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Trump prompts controversy with refusal to accept a potential election defeat

The U.S. presidential race is preoccupied Thursday with a stunning question: might President Trump refuse to abide by the results of an election he loses? So far, Trump has declined to confirm he would accept defeat, prompting widespread criticism and disbelief. But Republican lawmakers are insisting that if Trump loses, a peaceful transition of power will occur. Amna Nawaz reports.

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  • Judy Woodruff:

    The U.S. presidential race is focused tonight on a potentially critical question: Will President Trump accept the election results if he loses?

    He won't say explicitly. And that, in turn, has sparked criticism across the board.

    Amna Nawaz has the day's developments.

  • Former Vice President Joseph Biden:

    What country are we in?

  • Amna Nawaz:

    Democrats, including former Vice President Joe Biden, in disbelief.

  • Former Vice President Joseph Biden:

    Look, he says the most irrational things. I — I don't know what to say.

  • Amna Nawaz:

    After President Trump's latest remarks about the election, responding to this question in the Briefing Room yesterday:

  • Question:

    Do you commit to making sure that there's a peaceful transferal of power?

  • President Donald Trump:

    We want to have — we have to have — get rid of the ballots, and you will have a very — we'll have a very peaceful — there won't be a transfer, frankly. There'll be a continuation.

    The ballots are out of control. You know it.

  • Amna Nawaz:

    Following Mr. Trump's failure to commit to the constitutional standard for every American election since the country's founding, the Senate passed a resolution committing to a peaceful transfer of power, and lawmakers, including House Speaker Nancy Pelosi, weighed in.

  • Rep. Nancy Pelosi, D-Calif.:

    That a president of the United States would place in doubt the idea of peaceful transition of power is — well, it's no surprise.

  • Amna Nawaz:

    A number of Republicans also spoke out to quiet concerns.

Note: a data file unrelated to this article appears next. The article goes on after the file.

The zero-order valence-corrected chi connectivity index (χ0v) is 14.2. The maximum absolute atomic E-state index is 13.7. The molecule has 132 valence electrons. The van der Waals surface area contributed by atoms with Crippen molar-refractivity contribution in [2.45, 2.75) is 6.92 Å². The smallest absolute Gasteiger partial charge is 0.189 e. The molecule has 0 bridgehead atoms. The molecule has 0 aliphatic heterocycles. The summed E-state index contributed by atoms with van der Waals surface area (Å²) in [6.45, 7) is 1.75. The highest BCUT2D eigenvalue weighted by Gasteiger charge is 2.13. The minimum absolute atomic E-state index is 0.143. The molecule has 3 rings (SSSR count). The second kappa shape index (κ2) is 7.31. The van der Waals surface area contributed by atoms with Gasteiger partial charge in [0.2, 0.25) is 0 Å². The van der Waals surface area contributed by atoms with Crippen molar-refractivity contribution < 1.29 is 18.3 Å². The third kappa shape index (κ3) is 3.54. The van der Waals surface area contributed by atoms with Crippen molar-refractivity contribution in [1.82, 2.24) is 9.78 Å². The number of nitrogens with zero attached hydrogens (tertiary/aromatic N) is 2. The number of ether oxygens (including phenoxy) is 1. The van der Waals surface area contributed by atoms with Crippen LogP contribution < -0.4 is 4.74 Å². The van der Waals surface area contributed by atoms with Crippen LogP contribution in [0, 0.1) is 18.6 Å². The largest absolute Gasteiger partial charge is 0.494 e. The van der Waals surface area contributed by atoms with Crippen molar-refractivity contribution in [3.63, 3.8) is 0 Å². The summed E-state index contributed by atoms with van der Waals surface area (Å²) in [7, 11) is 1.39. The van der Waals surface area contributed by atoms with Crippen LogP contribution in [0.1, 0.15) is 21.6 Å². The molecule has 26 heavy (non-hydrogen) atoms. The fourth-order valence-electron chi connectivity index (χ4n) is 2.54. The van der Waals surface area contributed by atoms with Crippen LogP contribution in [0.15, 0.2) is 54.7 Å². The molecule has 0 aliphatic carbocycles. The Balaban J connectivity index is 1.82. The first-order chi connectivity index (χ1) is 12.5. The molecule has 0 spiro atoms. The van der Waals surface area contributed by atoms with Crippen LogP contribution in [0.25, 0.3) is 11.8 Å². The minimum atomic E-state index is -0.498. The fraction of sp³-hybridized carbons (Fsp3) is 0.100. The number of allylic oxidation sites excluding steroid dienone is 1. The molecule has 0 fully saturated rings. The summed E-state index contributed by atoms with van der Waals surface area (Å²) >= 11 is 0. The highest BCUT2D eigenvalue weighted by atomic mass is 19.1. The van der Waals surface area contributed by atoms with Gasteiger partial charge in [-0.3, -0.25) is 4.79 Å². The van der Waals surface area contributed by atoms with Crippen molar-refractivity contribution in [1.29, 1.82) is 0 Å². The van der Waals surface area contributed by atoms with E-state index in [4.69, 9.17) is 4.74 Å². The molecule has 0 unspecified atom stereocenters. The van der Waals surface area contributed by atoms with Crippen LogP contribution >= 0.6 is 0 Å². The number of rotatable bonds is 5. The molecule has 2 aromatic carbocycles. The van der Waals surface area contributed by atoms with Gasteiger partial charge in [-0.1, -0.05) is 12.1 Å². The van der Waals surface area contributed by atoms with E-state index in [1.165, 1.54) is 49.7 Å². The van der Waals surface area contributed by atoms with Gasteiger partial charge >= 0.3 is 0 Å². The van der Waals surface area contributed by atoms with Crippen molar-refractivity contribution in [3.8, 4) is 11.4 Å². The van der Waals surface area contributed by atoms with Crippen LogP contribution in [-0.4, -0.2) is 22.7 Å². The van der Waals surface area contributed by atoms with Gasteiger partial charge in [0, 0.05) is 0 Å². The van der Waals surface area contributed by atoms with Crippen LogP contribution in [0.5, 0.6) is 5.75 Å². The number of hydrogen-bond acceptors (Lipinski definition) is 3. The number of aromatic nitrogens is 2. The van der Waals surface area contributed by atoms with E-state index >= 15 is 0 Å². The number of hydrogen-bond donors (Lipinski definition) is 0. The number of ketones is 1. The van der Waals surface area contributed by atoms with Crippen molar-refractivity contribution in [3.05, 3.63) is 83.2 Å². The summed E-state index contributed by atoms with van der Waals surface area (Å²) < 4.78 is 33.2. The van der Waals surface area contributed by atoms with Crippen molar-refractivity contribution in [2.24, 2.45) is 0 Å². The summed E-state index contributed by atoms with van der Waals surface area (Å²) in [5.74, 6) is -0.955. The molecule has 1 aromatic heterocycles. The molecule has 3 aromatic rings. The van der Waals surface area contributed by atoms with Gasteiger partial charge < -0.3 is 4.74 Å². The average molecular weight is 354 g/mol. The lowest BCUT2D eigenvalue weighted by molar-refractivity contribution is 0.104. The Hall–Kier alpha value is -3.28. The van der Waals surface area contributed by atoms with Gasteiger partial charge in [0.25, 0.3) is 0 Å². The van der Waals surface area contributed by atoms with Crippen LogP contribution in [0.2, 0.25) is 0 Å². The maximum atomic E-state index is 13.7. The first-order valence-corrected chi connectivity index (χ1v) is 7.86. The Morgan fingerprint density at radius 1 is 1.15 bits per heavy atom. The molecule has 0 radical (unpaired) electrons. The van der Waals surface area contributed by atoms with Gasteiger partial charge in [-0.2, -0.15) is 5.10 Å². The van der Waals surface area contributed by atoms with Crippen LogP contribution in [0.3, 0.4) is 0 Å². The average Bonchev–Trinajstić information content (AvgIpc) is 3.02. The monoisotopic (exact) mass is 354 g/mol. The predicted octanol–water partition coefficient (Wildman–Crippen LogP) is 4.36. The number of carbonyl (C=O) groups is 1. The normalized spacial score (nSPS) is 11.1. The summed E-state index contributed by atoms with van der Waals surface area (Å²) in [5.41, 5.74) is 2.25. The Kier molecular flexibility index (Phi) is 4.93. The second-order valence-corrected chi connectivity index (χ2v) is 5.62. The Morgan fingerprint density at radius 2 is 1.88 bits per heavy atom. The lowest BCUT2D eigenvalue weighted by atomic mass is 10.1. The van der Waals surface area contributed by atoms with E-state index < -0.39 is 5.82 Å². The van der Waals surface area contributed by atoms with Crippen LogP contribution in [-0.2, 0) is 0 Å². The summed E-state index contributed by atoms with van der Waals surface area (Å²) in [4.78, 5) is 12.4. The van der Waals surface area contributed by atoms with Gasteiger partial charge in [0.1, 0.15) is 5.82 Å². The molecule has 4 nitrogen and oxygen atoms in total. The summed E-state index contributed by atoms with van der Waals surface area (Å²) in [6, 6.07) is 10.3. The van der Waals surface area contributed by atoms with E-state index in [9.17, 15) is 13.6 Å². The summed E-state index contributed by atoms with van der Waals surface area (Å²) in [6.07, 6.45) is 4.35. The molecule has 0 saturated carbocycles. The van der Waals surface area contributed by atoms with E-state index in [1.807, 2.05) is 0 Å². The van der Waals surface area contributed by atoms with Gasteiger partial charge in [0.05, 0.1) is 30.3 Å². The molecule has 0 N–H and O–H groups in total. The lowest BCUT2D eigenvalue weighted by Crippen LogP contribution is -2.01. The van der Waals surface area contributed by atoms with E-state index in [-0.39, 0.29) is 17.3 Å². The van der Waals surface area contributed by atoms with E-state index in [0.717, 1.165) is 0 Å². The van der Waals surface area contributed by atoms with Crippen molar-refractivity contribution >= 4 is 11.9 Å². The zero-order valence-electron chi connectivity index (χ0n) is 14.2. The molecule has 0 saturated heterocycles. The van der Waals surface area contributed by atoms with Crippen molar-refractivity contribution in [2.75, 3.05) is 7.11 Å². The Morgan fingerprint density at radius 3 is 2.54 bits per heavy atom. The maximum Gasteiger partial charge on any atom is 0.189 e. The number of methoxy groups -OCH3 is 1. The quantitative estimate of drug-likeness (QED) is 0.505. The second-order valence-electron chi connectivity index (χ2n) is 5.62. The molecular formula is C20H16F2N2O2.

• Sen. Mike Rounds, R-S.D.:

    Every single Republican up here, I believe, is absolutely behind a peaceful transfer when — when a sitting president loses.

  • Rep. Kevin McCarthy, R-Calif.:

    Let me put it all to rest for all of you. It will be a smooth transition, no concern on the outcome.

  • Amna Nawaz:

    Other members of the president's party took to Twitter to respond. Senate Majority Leader Mitch McConnell insisted, "There will be an orderly transition, just as there has been since 1792."

    Florida Senator Marco Rubio pledged to peacefully swear in the president in 2021. And Utah Senator Mitt Romney dismissed anything other than a peaceful transition as unthinkable and unacceptable.

    Former Wisconsin Governor Scott walker, however, backed the president, tweeting: "Smart candidates never concede anything before an election. They focus on what it takes to win."

    It's not the first time President Trump has called into question whether he'd accept election results. During a 2016 presidential debate, candidate Trump was asked this by FOX News' Chris Wallace:

  • Chris Wallace:

    Do you make the same commitment that you will absolutely — sir, that you will absolutely accept the result of this election?

  • President Donald Trump:

    I will look at it at the time. I'm not looking at anything now. I will look at it at the time.

  • Amna Nawaz:

    Wallace asked him again this summer.

  • Chris Wallace:

    Can you give a direct answer you will accept the election?

  • President Donald Trump:

    I have to see. Look, you — I have to see. No, I'm not going to just say yes. I'm not going to say no, and I didn't last time either.

  • Amna Nawaz:

    As he left the White House this afternoon, the president doubled down on that message, returning to his unfounded doubt of mail-in ballots.

  • President Donald Trump:

    We want to make sure that the election is honest. And I'm not sure that it can be. I don't know that it can be with this whole situation, unsolicited ballots.

  • Crowd:

    Vote him out! Vote him out!

  • Amna Nawaz:

    Earlier at the Supreme Court, the president drew strong public reaction while paying his respects to the late Justice Ruth Bader Ginsburg.


    The president has said he intends to announce his pick to replace Ginsburg this weekend.

    For the "PBS NewsHour," I'm Amna Nawaz.

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